The White House is extraordinarily sensitive to questions about when Reagan is informed of crises while at the ranch because of the criticism he received in the news media after the Libyan plane incident in 1981. Reagan, who was the staying at the Century Plaza Hotel in Los Angeles, was not awakened by White House counselor Edwin Meese III after U.S. jet fighters shot down Libyan jets.

At 2:15 a.m. Thursday in Washington, Shultz spoke by telephone with Clark, apparently clearing with Clark the statement Shultz planned to make on national television. But Shultz did not talk to the president.

Reagan was told at 7:10 a.m. in California that the Korean Air Lines plane definitely had been been shot down. Speakes said he could not cite a precise moment when the U.S. government reached that conclusion.

Shortly after 10 a.m. EDT, with the nation's news organizations already quoting sources saying the plane had been shot down, Shultz held the news conference in which he detailed for the first time the intercepted radio traffic that led U.S. officials inexorably to the conclusion that Korean Air Lines Flight 007 had been shot down by the Soviets.

Shultz was questioned at the news conference about whether he had spoken to the president. He said he had not. He then talked by telephone with Reagan for about 15 minutes at 11:33 a.m. EDT.

In California, several of Reagan's aides gathered at the Santa Barbara Biltmore to review the intelligence information and suggest an appropriate statement for Reagan. Meese and Speakes worked out the statement and called Reagan for his approval.

At 10:05 a.m. California time, Speakes stepped to the podium at the press center in the Santa Barbara Sheraton.

"I have two statements, the first on the Korean Air Lines incident," he said. "The president is very concerned and deeply disturbed about the loss of life aboard the Korean Air Lines flight overnight. There are no circumstances that can justify the unprecedented attack on an unarmed civilian aircraft. The Soviet Union owes an explanation to the world about how and why this tragedy has occurred. At the direction of the president, the secretary of State is demanding an immediate and full account of this tragic incident from the Soviet Union . . . . He Reagan is being kept abreast and will be kept advised throughout the day as the assessments proceed by officials in Washington."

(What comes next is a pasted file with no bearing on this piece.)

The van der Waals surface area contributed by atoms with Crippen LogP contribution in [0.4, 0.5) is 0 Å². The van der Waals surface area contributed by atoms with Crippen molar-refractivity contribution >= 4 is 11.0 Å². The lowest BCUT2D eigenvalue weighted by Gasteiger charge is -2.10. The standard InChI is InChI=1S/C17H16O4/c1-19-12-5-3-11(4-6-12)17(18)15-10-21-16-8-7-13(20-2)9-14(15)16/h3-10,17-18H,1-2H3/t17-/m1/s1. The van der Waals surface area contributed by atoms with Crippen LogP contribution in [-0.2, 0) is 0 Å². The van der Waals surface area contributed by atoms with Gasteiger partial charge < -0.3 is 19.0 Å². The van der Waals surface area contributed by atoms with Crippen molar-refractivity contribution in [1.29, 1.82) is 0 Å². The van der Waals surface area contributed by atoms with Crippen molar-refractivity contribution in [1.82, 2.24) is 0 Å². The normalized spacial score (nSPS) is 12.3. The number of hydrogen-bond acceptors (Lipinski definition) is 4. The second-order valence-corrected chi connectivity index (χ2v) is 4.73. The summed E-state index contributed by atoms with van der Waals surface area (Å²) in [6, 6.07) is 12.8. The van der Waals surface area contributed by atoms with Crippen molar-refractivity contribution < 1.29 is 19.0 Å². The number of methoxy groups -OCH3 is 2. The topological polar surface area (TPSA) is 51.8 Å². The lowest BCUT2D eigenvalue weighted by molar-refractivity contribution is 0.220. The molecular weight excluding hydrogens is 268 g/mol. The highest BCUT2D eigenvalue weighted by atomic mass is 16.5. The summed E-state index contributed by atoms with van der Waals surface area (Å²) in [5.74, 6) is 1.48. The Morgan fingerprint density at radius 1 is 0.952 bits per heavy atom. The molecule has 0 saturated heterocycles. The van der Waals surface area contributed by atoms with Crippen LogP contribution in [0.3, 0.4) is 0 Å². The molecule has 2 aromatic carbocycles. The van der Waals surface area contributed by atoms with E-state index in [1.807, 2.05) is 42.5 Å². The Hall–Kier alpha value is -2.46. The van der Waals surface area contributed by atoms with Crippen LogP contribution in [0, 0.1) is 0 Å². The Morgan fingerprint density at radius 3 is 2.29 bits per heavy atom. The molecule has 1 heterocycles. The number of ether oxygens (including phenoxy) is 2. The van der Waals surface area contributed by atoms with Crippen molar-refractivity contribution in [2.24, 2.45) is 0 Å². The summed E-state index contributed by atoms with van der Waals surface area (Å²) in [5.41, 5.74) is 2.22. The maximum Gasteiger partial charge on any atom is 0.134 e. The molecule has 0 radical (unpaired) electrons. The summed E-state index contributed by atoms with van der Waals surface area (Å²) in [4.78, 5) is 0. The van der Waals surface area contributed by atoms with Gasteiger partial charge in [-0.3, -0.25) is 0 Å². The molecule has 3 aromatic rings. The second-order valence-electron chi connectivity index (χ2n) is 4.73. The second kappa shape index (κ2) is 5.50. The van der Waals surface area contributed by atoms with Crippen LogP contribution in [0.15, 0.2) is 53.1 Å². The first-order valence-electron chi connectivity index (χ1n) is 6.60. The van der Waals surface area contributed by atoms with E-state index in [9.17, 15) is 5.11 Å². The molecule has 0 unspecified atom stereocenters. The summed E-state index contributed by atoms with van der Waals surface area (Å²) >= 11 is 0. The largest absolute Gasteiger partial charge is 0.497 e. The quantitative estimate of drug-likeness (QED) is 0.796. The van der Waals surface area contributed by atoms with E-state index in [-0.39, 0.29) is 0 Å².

At this point, Speakes was interrupted and asked if Reagan was going back to Washington. He ignored the question and read a statement on the Middle East. Asked again if Reagan was going back to Washington, Speakes answered, "There are no plans for the president to return to Washington earlier than anticipated."

Speakes walked away from the podium and then came back to take questions. He announced, as he does every day in California, what Reagan intended to do that day: "The president, as usual, is planning at horseback ride this morning and will generally work around the ranch in the afternoon. The weather there is as it is here, sunny and warm."

Speakes was obviously sensitive to questions about whether Reagan was being kept fully informed. "Well, as we've discussed many, many times here, that the president, here at the ranch, from the first day he landed at the ranch, as president, has every facility, every capacity, every capability to do, perform any function that he could perform in Washington. He essentially has at his disposal every initiative that he would care to take, from the most far-reaching to the most simple initiatives, and at the same time, he has at his disposal the same information that he would receive sitting in the Oval Office of the White House, and he is fully capable of having detailed discussions with his advisers, and he has done so . . . ."

As questions continued about whether and when Reagan was informed, Speakes became exasperated. "The point is, that we did not know, did not have final, firm confirmation and a willingness to go public with it until shortly before the president was informed of it," he said. "As soon as they were certain on it, they informed the president of it. Now, that was 7:10 a.m. for you tick-tock fanatics."

At Speakes' afternoon briefing, which began at 2:33 p.m. California time, he read a long statement from the president, saying, " . . . Words can scarcely express our revulsion at his horrifying act of violence. The United States joins with other members of the international community in demanding a full expanation for this appalling and wanton misdeed. The Soviet statements to this moment have totally failed to explain how or why this tragedy has occurred. Indeed, the while incident appears to be inexplicable to civilized people everywhere . . . ."

When a reporter again asked if the president was going back to Washington, Speakes announced that Reagan had decided to cut short his vacation and return Saturday for meetings with the National Security Council and congressional leaders.